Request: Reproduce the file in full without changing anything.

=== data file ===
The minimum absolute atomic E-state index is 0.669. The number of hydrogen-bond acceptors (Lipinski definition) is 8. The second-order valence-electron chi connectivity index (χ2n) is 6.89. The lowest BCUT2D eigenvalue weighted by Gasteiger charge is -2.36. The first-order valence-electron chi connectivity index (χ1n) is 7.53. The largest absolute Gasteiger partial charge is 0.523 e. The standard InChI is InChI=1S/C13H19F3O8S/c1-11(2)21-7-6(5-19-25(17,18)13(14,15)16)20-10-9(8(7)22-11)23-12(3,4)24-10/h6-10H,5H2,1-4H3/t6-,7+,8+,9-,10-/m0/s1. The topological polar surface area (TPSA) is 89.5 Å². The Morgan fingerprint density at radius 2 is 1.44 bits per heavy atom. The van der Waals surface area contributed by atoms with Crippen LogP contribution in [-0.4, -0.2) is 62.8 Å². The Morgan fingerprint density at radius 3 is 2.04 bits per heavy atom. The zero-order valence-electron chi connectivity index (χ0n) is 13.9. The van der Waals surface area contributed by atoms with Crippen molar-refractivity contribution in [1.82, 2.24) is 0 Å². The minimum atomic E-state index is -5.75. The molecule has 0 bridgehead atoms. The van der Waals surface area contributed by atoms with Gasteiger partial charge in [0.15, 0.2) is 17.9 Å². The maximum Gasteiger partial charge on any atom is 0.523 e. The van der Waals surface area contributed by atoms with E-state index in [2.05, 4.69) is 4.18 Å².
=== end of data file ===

The minimum absolute atomic E-state index is 0.669. The number of hydrogen-bond acceptors (Lipinski definition) is 8. The second-order valence-electron chi connectivity index (χ2n) is 6.89. The lowest BCUT2D eigenvalue weighted by Gasteiger charge is -2.36. The first-order valence-electron chi connectivity index (χ1n) is 7.53. The largest absolute Gasteiger partial charge is 0.523 e. The standard InChI is InChI=1S/C13H19F3O8S/c1-11(2)21-7-6(5-19-25(17,18)13(14,15)16)20-10-9(8(7)22-11)23-12(3,4)24-10/h6-10H,5H2,1-4H3/t6-,7+,8+,9-,10-/m0/s1. The topological polar surface area (TPSA) is 89.5 Å². The Morgan fingerprint density at radius 2 is 1.44 bits per heavy atom. The van der Waals surface area contributed by atoms with Crippen LogP contribution in [-0.4, -0.2) is 62.8 Å². The Morgan fingerprint density at radius 3 is 2.04 bits per heavy atom. The zero-order valence-electron chi connectivity index (χ0n) is 13.9. The van der Waals surface area contributed by atoms with Crippen molar-refractivity contribution in [1.82, 2.24) is 0 Å². The minimum atomic E-state index is -5.75. The molecule has 0 bridgehead atoms. The van der Waals surface area contributed by atoms with Gasteiger partial charge in [0.15, 0.2) is 17.9 Å². The maximum Gasteiger partial charge on any atom is 0.523 e. The van der Waals surface area contributed by atoms with E-state index in [2.05, 4.69) is 4.18 Å².